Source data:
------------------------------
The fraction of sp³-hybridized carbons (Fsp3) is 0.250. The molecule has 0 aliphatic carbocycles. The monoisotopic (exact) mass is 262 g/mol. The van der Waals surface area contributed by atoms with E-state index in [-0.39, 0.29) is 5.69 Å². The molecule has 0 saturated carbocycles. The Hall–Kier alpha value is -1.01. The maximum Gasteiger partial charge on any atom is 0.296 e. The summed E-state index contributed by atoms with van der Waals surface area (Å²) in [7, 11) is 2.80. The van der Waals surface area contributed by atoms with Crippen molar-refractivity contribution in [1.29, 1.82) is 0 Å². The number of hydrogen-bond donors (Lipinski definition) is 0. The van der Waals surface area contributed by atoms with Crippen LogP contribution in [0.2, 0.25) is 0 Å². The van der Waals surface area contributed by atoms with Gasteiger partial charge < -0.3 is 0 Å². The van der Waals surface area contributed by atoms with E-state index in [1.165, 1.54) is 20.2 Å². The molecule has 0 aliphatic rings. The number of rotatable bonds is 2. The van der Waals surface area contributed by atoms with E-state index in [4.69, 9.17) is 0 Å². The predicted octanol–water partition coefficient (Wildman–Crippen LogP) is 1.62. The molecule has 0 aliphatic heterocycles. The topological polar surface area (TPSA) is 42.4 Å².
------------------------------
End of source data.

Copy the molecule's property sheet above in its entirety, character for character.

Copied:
The fraction of sp³-hybridized carbons (Fsp3) is 0.250. The molecule has 0 aliphatic carbocycles. The monoisotopic (exact) mass is 262 g/mol. The van der Waals surface area contributed by atoms with E-state index in [-0.39, 0.29) is 5.69 Å². The molecule has 0 saturated carbocycles. The Hall–Kier alpha value is -1.01. The maximum Gasteiger partial charge on any atom is 0.296 e. The summed E-state index contributed by atoms with van der Waals surface area (Å²) in [7, 11) is 2.80. The van der Waals surface area contributed by atoms with Crippen molar-refractivity contribution in [1.29, 1.82) is 0 Å². The number of hydrogen-bond donors (Lipinski definition) is 0. The van der Waals surface area contributed by atoms with Crippen LogP contribution in [0.2, 0.25) is 0 Å². The van der Waals surface area contributed by atoms with Gasteiger partial charge < -0.3 is 0 Å². The van der Waals surface area contributed by atoms with E-state index in [1.165, 1.54) is 20.2 Å². The molecule has 0 aliphatic rings. The number of rotatable bonds is 2. The van der Waals surface area contributed by atoms with E-state index in [4.69, 9.17) is 0 Å². The predicted octanol–water partition coefficient (Wildman–Crippen LogP) is 1.62. The molecule has 0 aliphatic heterocycles. The topological polar surface area (TPSA) is 42.4 Å².